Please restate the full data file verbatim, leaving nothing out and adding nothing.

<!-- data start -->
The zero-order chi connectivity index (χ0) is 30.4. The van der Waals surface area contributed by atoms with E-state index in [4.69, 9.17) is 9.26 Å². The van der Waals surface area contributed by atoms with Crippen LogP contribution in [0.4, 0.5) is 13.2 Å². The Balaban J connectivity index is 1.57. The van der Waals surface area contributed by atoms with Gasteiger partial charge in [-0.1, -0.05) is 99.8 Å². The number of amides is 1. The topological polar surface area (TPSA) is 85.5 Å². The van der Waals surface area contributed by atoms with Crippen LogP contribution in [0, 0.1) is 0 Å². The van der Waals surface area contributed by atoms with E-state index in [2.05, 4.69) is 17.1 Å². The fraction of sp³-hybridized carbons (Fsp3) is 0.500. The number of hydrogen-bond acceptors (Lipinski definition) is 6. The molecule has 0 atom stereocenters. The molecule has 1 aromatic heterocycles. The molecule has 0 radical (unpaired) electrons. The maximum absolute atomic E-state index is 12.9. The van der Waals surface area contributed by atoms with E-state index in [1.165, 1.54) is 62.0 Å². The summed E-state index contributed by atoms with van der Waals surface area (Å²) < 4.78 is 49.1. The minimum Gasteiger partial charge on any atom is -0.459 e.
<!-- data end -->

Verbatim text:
The zero-order chi connectivity index (χ0) is 30.4. The van der Waals surface area contributed by atoms with E-state index in [4.69, 9.17) is 9.26 Å². The van der Waals surface area contributed by atoms with Crippen LogP contribution in [0.4, 0.5) is 13.2 Å². The Balaban J connectivity index is 1.57. The van der Waals surface area contributed by atoms with Gasteiger partial charge in [-0.1, -0.05) is 99.8 Å². The number of amides is 1. The topological polar surface area (TPSA) is 85.5 Å². The van der Waals surface area contributed by atoms with Crippen LogP contribution in [0, 0.1) is 0 Å². The van der Waals surface area contributed by atoms with E-state index in [2.05, 4.69) is 17.1 Å². The fraction of sp³-hybridized carbons (Fsp3) is 0.500. The number of hydrogen-bond acceptors (Lipinski definition) is 6. The molecule has 0 atom stereocenters. The molecule has 1 aromatic heterocycles. The molecule has 0 radical (unpaired) electrons. The maximum absolute atomic E-state index is 12.9. The van der Waals surface area contributed by atoms with E-state index in [1.165, 1.54) is 62.0 Å². The summed E-state index contributed by atoms with van der Waals surface area (Å²) < 4.78 is 49.1. The minimum Gasteiger partial charge on any atom is -0.459 e.